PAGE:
Oceans cover 72 per cent of the earth’s surface and support life in all its forms. They produce more than half the oxygen we breathe and absorb half the carbon dioxide we produce. An estimated 1bn people rely on fish as their principal source of protein and 200m make their living from fishing, so humanity suffers directly as fish stocks are depleted. Yet 90 per cent of oceans are already suffering from a combination of overexploitation, pollution, acidification and climate change.
“It is a problem on a planetary scale,” says the film producer George Duffield, co-founder of London-based environmental charity Blue Marine Foundation. “But it’s fixable.” Unlike global warming, he continues – the solution to which requires “asking people to change their lives, and that’s not going to happen” – the challenges facing the world’s oceans are not yet beyond hope. Rather they are “the biggest thing we can fix without really changing society. They’re a solvable problem. Overfishing is something we can put right.”
For every major organisation working in the field of marine conversation – Greenpeace, for example – there is an innovative start-up. Take Project Eyes on the Seas, a new technology system developed by British company Satellite Applications Catapult and funded principally by Philadelphia-based Pew Charitable Trusts. In the words of Professor Callum Roberts of the environment department at York University, it stands to become “a game-changer in ocean conservation” insofar as it has the potential to end illegal fishing by detecting, tracking and monitoring activity via satellites. There’s also Delft-based The Ocean Cleanup, founded by a young Dutch aeronautical engineering student, Boyan Slat, who has designed what he calls “the world’s first feasible method to rid the oceans of plastic”. The system involves floating barriers that capture some of the 8m tonnes of plastic debris that ends up in the sea each year, allowing it to be removed and recycled or disposed of to prevent harm to wildlife. So far the company has raised almost $10m towards funding the pilot phase, which Slat hopes will be deployed off the South Korean coast late next year.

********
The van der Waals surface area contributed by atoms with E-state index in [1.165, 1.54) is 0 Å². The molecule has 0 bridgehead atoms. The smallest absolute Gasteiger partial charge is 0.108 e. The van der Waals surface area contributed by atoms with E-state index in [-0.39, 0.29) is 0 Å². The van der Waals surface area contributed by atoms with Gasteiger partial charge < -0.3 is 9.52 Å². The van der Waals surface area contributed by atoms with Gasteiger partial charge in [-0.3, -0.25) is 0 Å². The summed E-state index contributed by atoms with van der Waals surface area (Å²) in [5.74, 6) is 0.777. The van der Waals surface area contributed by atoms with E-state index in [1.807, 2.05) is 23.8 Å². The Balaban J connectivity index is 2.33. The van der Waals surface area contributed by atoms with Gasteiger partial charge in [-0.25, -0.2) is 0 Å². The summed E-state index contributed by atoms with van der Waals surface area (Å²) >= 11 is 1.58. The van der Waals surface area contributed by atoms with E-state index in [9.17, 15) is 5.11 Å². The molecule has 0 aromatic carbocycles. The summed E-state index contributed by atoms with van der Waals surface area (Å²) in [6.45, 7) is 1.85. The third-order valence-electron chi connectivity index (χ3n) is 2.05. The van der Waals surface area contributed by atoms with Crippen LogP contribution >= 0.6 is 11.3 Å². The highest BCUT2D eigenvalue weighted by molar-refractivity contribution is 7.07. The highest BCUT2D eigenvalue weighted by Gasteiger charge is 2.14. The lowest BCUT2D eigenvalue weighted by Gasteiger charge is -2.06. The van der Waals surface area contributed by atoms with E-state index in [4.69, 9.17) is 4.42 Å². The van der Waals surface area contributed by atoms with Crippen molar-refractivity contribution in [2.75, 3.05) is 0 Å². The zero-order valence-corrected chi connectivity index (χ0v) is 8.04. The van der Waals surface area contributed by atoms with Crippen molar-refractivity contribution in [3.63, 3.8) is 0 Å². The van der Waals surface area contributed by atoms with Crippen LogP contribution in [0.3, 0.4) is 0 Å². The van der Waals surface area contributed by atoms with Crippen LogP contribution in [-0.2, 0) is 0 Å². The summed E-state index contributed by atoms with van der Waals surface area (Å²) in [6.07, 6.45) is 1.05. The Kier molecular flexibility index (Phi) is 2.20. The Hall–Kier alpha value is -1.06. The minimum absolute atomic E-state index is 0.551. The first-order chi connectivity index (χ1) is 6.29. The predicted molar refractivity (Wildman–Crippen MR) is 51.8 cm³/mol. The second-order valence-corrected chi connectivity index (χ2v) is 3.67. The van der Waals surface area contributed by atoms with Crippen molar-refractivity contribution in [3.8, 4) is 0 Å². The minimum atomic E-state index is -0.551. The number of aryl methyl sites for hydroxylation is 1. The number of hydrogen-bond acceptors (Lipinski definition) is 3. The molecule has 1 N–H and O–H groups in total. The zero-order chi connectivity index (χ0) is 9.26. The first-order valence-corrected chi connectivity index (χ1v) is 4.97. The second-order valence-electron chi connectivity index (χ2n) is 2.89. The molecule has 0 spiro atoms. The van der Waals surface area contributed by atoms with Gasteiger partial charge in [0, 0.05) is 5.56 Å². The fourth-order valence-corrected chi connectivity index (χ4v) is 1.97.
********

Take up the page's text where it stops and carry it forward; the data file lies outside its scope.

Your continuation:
In its efforts to transform the oceans so that marine life may thrive, Blue, as the Blue Marine Foundation tends to be known, aims to bring together governments, scientists and the sort of entrepreneurs who have excelled in business, rewarded themselves with a yacht, and whose motivation to support the improvement of marine environments is driven, not least, by a desire to ensure they have somewhere pleasant to sail.
The Swiss businessman and philanthropist Ernesto Bertarelli is one such figure. He and his wife Kirsty have provided significant funding for the creation of the Chagos Marine Reserve in the Indian Ocean, in partnership with the British government, a collaboration brokered by Blue. Covering an area of 640,000sq km, the sea surrounding this remote archipelago of 58 mostly uninhabited islands, 1,800km south of India, contains more than 310 species of coral and at least 821 species of fish – from Nemo-like orange-and-white striped clownfish to over 150 types of shark, whose populations have been depleted by intensive fishing. This is now banned and, thanks to a patrol boat, numerous vessels have been apprehended in these “no-take” waters since the reserve was created. Even tourism is forbidden, though some designated moorings are still accessible by yacht as long as you have permission from the government of the British Indian Ocean Territory, as Chagos is officially known, making it perhaps the most exclusive tropical holiday destination on earth, and certainly the most private.
That the Bertarellis should be founder members of the Blue Marine Yacht Club, membership of which starts at £25,000 a year, rising to £250,000, comes as no surprise. Founded four years ago under the patronage of Prince Albert II of Monaco, it’s a super-exclusive community of yacht owners, brokers and builders such as Princess Zahra Aga Khan, Olivier de Givenchy, US west region head and a managing director at JP Morgan, Simon Le Bon, lead singer of Duran Duran, and Guy Weston, chairman of Wittington Investments.